The High Court has now ruled in favour of Cadbury, and agreed that the shape is not distinctive enough to be trade marked.
In a written ruling Mr Justice Arnold noted that the chocolate barÂs shape was not promoted as a selling point and added that the bar had been sold in opaque packaging that did not show the shape.
He wrote: ÂIn these circumstances it seems likely that the consumers rely only on the word mark Kit Kat and the other word and the pictorial makes used in relation to the goods in order to identify the trade origin of the products. They associate the shape with the Kit Kat (and therefore with Nestle), but no more than that. Therefore, if it is necessary to show that consumers have come to rely on the shape mark in order to distinguish the trade source of the goods at issue, the claim of acquired distinctiveness fails.Â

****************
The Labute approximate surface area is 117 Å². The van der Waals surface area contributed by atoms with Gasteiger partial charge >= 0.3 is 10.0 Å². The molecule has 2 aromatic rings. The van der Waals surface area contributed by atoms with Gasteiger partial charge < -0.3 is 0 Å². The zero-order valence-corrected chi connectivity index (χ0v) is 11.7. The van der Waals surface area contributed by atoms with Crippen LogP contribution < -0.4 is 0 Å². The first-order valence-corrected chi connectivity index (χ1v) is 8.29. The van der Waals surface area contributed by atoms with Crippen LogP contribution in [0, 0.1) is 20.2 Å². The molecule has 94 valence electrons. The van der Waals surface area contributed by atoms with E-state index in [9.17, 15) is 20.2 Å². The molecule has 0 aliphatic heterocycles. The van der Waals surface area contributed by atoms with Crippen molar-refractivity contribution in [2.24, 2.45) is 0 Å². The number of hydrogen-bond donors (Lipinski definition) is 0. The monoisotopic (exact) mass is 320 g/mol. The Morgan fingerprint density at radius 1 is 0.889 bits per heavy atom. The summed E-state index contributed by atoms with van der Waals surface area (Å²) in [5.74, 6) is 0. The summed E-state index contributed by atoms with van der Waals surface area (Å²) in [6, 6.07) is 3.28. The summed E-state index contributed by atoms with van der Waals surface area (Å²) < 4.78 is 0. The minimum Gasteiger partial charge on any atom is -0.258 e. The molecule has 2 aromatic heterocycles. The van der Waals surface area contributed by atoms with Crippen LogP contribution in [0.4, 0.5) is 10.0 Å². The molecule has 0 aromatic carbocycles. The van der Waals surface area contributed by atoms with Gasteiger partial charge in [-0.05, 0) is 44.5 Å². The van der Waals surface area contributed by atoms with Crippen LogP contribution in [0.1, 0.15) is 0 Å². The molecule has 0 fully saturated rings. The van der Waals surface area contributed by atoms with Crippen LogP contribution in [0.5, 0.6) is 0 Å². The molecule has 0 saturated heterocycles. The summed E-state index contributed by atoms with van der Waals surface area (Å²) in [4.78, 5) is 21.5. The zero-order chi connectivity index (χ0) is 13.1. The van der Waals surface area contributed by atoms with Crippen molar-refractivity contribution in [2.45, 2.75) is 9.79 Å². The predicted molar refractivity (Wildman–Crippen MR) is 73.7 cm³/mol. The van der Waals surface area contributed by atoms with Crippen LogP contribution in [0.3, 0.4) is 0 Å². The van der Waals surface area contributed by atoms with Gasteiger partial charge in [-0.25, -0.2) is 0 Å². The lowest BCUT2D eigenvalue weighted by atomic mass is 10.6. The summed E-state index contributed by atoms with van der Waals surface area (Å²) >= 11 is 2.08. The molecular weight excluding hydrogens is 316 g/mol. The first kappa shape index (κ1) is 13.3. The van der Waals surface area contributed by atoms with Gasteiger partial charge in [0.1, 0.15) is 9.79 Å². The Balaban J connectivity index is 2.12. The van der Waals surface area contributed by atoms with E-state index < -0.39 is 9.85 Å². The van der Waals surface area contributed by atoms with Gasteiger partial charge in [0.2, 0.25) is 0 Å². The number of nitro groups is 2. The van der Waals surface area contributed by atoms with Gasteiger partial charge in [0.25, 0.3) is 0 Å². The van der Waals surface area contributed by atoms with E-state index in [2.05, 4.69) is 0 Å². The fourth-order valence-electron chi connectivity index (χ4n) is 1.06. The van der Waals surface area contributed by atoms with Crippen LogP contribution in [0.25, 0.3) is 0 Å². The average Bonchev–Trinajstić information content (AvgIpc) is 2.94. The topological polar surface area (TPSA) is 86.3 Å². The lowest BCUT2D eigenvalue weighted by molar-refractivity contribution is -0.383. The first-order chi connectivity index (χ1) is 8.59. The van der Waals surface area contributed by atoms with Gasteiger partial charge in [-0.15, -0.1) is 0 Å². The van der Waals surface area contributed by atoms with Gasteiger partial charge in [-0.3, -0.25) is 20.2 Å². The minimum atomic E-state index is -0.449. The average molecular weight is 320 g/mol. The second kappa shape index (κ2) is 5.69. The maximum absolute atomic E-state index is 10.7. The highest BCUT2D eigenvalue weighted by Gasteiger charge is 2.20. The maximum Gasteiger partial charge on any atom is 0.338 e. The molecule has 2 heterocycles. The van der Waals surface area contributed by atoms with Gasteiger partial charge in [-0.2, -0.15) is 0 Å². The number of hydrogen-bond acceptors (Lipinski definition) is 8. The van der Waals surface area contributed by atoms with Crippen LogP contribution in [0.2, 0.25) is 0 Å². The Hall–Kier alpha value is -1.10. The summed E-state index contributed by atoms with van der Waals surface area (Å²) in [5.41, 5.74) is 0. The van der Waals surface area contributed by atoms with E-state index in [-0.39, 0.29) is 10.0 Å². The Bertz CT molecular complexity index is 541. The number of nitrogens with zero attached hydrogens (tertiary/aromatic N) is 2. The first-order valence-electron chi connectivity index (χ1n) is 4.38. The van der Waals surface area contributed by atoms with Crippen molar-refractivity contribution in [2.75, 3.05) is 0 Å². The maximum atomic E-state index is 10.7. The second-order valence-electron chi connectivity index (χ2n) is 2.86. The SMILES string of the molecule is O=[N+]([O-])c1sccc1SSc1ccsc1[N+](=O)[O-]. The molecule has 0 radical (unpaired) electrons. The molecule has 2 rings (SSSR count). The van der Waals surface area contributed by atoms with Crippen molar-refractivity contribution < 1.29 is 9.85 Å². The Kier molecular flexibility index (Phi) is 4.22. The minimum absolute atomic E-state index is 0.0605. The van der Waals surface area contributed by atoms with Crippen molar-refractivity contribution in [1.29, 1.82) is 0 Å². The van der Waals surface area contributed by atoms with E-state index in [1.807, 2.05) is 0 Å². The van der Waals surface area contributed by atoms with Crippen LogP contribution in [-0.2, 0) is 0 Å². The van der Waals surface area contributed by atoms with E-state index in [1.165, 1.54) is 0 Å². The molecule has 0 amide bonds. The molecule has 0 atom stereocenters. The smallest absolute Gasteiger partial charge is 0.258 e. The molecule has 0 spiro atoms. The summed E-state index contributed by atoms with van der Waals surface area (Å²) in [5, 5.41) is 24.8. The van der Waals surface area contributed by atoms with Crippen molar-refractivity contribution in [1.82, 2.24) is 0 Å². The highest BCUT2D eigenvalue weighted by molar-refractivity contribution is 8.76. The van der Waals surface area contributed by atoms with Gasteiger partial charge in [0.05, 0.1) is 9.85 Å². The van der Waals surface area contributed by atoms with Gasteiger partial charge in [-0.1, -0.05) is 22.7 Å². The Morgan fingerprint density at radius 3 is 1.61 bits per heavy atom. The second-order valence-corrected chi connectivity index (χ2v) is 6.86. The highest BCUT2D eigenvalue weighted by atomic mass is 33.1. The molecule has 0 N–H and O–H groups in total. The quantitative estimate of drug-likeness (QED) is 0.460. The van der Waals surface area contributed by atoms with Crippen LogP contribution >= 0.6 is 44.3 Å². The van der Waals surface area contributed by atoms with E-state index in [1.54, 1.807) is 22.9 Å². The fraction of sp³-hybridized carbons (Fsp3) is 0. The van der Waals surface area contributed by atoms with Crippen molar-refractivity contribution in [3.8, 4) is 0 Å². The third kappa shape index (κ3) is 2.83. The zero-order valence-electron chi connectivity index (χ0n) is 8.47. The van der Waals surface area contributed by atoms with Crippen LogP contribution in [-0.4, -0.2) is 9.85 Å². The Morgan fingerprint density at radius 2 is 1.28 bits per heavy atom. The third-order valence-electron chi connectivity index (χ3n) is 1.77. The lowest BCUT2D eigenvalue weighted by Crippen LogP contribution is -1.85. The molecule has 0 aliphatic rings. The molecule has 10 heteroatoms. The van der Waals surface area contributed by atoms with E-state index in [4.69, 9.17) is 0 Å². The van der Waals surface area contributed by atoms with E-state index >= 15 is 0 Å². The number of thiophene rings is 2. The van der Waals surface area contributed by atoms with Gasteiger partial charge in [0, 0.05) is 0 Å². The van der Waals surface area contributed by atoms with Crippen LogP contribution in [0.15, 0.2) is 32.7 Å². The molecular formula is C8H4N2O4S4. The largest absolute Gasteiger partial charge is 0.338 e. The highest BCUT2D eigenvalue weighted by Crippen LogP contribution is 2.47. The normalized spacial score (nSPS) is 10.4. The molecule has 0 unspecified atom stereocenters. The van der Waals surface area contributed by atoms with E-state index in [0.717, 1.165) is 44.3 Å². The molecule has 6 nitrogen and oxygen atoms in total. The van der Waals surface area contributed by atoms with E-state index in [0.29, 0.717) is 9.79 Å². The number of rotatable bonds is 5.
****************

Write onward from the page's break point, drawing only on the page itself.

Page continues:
The High Court ruling brings to an end a long-running legal between the two companies.
Nestle first attempted to trade mark the shape of the four-fingered chocolate bar in 2010, but its attempts were opposed by rival Cadbury. The two companies have been embroiled in trade mark battles since Nestle thwarted CadburyÂs attempts to trade mark the colour purple used in the packaging of its best-selling Dairy Milk products.
The European court of justice had previously ruled that the shape of the KitKat was not distinctive enough to merit a trade mark and that such a designation would not comply with European law.
Nestle plan to appeal the judgment and following the ruling a spokesman for Nestle commented: ÂKitKat is much loved and the iconic shape of the four-finger bar, which has been used in the UK for more than 80 years, is well known by consumers, We believe the shape deserves to be protected as a trade mark in the UK and are disappointed that the court did not agree on this occasion. We are taking the necessary steps to appeal this judgment.Â
A spokesman for Mondalez- the owner of Cadbury commented: ÂWe are pleased by this ruling by the UK High Court, which is in line with our contention that the shape of the Kit Kat bar is not distinctive enough to be protected as a trade mark.Â